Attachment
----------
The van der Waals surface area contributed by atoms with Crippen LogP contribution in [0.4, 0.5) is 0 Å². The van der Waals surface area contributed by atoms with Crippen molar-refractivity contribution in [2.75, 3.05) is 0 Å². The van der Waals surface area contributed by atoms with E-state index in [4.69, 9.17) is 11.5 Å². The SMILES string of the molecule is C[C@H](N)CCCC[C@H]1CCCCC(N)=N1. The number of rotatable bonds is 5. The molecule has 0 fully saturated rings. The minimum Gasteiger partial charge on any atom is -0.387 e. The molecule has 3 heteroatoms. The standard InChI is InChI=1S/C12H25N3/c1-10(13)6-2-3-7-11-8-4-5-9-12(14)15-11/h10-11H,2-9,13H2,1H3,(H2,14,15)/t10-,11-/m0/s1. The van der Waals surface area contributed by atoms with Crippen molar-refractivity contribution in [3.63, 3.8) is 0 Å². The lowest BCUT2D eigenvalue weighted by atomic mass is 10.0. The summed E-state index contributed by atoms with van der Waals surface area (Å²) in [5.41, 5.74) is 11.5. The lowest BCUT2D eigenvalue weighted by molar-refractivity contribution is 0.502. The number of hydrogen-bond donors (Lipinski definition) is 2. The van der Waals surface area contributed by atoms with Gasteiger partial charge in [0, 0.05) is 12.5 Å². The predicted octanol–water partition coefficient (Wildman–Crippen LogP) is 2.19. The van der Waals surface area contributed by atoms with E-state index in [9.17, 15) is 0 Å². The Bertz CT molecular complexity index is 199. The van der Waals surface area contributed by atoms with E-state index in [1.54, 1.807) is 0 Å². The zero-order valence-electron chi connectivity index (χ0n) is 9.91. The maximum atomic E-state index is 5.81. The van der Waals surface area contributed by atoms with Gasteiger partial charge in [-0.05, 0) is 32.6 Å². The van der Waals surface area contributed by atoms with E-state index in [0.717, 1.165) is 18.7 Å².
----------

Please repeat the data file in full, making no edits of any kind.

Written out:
The van der Waals surface area contributed by atoms with Crippen LogP contribution in [0.4, 0.5) is 0 Å². The van der Waals surface area contributed by atoms with Crippen molar-refractivity contribution in [2.75, 3.05) is 0 Å². The van der Waals surface area contributed by atoms with E-state index in [4.69, 9.17) is 11.5 Å². The SMILES string of the molecule is C[C@H](N)CCCC[C@H]1CCCCC(N)=N1. The number of rotatable bonds is 5. The molecule has 0 fully saturated rings. The minimum Gasteiger partial charge on any atom is -0.387 e. The molecule has 3 heteroatoms. The standard InChI is InChI=1S/C12H25N3/c1-10(13)6-2-3-7-11-8-4-5-9-12(14)15-11/h10-11H,2-9,13H2,1H3,(H2,14,15)/t10-,11-/m0/s1. The van der Waals surface area contributed by atoms with Crippen molar-refractivity contribution in [3.63, 3.8) is 0 Å². The lowest BCUT2D eigenvalue weighted by atomic mass is 10.0. The summed E-state index contributed by atoms with van der Waals surface area (Å²) in [5.41, 5.74) is 11.5. The lowest BCUT2D eigenvalue weighted by molar-refractivity contribution is 0.502. The number of hydrogen-bond donors (Lipinski definition) is 2. The van der Waals surface area contributed by atoms with Gasteiger partial charge in [0, 0.05) is 12.5 Å². The predicted octanol–water partition coefficient (Wildman–Crippen LogP) is 2.19. The van der Waals surface area contributed by atoms with E-state index in [9.17, 15) is 0 Å². The Bertz CT molecular complexity index is 199. The van der Waals surface area contributed by atoms with E-state index in [1.54, 1.807) is 0 Å². The zero-order valence-electron chi connectivity index (χ0n) is 9.91. The maximum atomic E-state index is 5.81. The van der Waals surface area contributed by atoms with Gasteiger partial charge in [-0.05, 0) is 32.6 Å². The van der Waals surface area contributed by atoms with E-state index in [0.717, 1.165) is 18.7 Å².